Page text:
segunda-feira, 2 de julho de 2007

Nick Cohen: «The unholy alliance that damns Rushdie»

«On 23 June 2005, Sir Derek Plumbly, the British ambassador to Egypt, wrote to the Foreign Office's political director, John Sawers, about his colleagues' determination to 'engage' with the radical Islamists in the Muslim Brotherhood. Its motto is: 'Allah is our objective. The Prophet is our leader. The Koran is our constitution. Jihad is our way. Dying in the way of Allah is our highest hope.' Hassan al-Banna, its founder, was an admirer of European fascism and its most terrible ideologist, Syed Qutb, inspired the wave of Sunni terror that is sweeping the world.

If you haven't read The Islamist, Ed Husain's memoir of his life on the religious right, it is worth doing so because he uses his inside knowledge to describe how Labour placated reactionaries who hated every progressive principle the centre-left holds. To take one of many examples, Husain tells how his journey into the wilds began when he joined the east London mosque, which was controlled by Jamat-e-Islami, the Muslim Brotherhood's south Asian sister organisation. After his disillusionment with far-right politics, he returned to the mosque bookshop and found Qutb's work on sale: '... with chapter headings such as "The virtues of killing a non-believer" and ideas such as "attacking the non-believers in their territories is a collective and individual duty". Just as I had done as a 16-year-old, hundreds of young Muslims are buying these books from Islamist mosques in Britain and imbibing the idea that killing non-believers is not only acceptable but the duty of a good Muslim.'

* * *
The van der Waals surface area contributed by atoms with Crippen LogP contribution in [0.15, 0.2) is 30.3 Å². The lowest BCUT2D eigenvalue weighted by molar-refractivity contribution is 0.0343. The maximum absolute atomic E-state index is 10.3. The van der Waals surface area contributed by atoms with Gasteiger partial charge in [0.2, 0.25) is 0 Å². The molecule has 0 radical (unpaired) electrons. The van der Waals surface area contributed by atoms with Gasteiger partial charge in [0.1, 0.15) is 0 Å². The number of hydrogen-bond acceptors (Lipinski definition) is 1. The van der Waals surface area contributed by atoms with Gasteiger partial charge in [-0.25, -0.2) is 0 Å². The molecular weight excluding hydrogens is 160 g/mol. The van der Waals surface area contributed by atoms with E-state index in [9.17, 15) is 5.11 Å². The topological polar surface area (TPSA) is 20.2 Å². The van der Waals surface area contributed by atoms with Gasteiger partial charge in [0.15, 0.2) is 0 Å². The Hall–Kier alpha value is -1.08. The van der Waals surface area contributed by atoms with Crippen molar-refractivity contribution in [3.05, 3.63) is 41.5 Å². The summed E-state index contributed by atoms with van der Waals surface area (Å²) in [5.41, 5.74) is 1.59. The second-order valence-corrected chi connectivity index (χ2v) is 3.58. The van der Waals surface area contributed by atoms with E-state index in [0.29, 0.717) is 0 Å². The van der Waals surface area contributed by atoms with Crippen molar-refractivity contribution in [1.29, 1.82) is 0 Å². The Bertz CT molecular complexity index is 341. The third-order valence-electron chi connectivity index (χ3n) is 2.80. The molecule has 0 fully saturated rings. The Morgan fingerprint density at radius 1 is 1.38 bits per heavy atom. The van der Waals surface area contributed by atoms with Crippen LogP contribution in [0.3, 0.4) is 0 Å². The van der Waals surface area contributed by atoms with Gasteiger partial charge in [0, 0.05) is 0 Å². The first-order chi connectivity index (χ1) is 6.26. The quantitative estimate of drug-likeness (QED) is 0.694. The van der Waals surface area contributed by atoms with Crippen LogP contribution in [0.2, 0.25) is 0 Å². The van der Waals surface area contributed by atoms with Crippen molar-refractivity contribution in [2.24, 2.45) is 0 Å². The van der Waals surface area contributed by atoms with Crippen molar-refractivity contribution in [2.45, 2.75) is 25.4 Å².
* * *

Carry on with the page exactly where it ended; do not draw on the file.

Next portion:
Labour's indulging of Jamat and the Muslim Brotherhood is over. Engagement for engagement's sake led nowhere and ministers got nothing in return for going along with the Islamists. The MCB was too willing to blame the 7/7 attacks on Iraq, while its refusal to participate in Holocaust Memorial Day showed that it had no commitment to either multiculturalism or anti-fascism. In the end, Tony Blair, Ruth Kelly and Tony McNulty at the Home Office shrugged their shoulders and walked away. Government policy is now to support British Muslims who uphold liberal values and oppose those who do not. Rushdie's knighthood was a sign of the changing mood. Labour politicians might have tried to impose a veto a few years ago; instead, they said: 'Are we going to allow British policy to be decided by dictatorial bigots, who want to inflame religious passion to divert attention from their own corruption?'
(Nick Cohen no The Observer; ler na íntegra.)

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